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The Best Way to Run a Business Meeting All too often, meetings run longer than they should and fail to keep attendees engaged. Here's how to run a meeting the right way.

By Jacqueline Whitmore

entrepreneur daily

Opinions expressed by Entrepreneur contributors are their own.

Meeting etiquette is key to good business, as face-time allows for clear communication and effective decision making. But all too often, meetings run longer than they should and fail to keep attendees engaged.

Whether you're meeting with partners, vendors or employees, showcase your boardroom brilliance with these meeting musts.

Determine the objective. A clear goal will set the tone for the meeting and determine its direction. Your goal should be specific and measurable. If you're expecting attendees to brainstorm, ask each participant to arrive with a list of ideas.

Ask yourself if a meeting is actually necessary. Meetings can be expensive. To calculate the precise cost, multiply the hourly wage of each person present by the length of the gathering. If your objective can be met through e-mail, conference call, Skype, or even a quick one-on-one discussion, skip the meeting altogether.

Related: Tony Robbins on the 7 'Forces' of Business Mastery

Invite decision-makers. The most effective meetings involve stakeholders to ensure decisions can be made immediately. If a key decision-maker is unavailable, ask a subordinate to attend. Ideally, this person will be able to speak for their supervisor, and--at the very least--take notes and report back.

Stand up. Routine meetings designed to touch base with employees and discuss status reports can usually be accomplished in 15 minutes or less. You'll be more likely to keep the meeting short and to the point if everyone remains standing.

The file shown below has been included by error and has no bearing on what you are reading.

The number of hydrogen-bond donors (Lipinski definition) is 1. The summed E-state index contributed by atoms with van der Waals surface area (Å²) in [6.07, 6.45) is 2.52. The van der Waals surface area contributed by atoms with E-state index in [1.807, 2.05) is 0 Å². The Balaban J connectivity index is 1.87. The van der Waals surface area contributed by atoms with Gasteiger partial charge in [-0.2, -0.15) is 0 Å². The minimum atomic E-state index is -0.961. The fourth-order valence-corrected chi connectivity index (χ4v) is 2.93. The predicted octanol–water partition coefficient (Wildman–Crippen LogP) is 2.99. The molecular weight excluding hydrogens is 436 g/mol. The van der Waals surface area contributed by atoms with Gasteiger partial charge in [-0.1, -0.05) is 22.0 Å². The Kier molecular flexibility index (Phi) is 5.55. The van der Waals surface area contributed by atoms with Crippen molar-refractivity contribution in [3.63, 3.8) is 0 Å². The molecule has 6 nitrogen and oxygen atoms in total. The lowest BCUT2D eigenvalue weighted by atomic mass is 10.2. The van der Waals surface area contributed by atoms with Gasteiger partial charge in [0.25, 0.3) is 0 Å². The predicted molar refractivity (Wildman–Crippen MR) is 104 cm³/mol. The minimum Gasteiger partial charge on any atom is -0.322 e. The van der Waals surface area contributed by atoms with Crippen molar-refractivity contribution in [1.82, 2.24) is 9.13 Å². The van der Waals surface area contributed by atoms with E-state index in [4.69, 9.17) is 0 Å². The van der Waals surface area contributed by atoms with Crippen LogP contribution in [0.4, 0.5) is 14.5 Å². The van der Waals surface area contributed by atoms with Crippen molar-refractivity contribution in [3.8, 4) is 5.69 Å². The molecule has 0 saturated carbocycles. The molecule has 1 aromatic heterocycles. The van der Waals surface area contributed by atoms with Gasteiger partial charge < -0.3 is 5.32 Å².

Schedule strategically. If you want each meeting participant to be fully engaged, avoid Monday mornings, when everyone is catching up on e-mail. Also avoid Friday afternoons, when employees are busy wrapping up the week and looking forward to the weekend. Schedule meetings on a day and time when participants are most likely to engage.

Set a time limit and stick to it. Meetings that drag on for hours cause attendees to lose patience and focus. Attention spans are short, and time is valuable. The most productive meetings start on time and end on time.

Related: How to Save Any Presentation From a Technology Meltdown

Prioritize the agenda. Don't leave the most important topics for last. To ensure that the highest priority objectives are met, discuss the most pertinent issues first. That way, if someone needs to step away or leave the meeting early, you'll still have accomplished your main goals.

Stick to the agenda. The agenda is an outline--a framework--to keep everyone on topic and to maintain the meeting's flow. The agenda should be kept to one page and should not include anything other than main topics of conversation. Sidebar conversations waste valuable time. If participants insist on talking out of turn, step in and suggest that they talk after the meeting or schedule a separate discussion. Then segue immediately back to the topic at hand.

Deliver concepts through stories. When you present a group with key concepts or new ideas, especially models that are difficult to understand, explain why they should care. Frame the issue with a quick story and use examples.

Wrap it up clearly. At the end of the meeting, quickly reiterate any decisions, deadlines, and clarify any follow-up action required. All meeting participants should understand exactly what is expected of them. Schedule any follow-up meetings immediately.

Related: Why Companies Are Hiring Artists for Their Meetings

Jacqueline Whitmore

Author, Business Etiquette Expert and Founder of The Protocol School of Palm Beach

Jacqueline Whitmore is an etiquette expert and founder of the Protocol School of Palm Beach in Palm Beach, Fla. She is the author of Poised for Success: Mastering the Four Qualities That Distinguish Outstanding Professionals (St. Martin's Press, 2011) and Business Class: Etiquette Essentials for Success at Work (St. Martin's Press, 2005).

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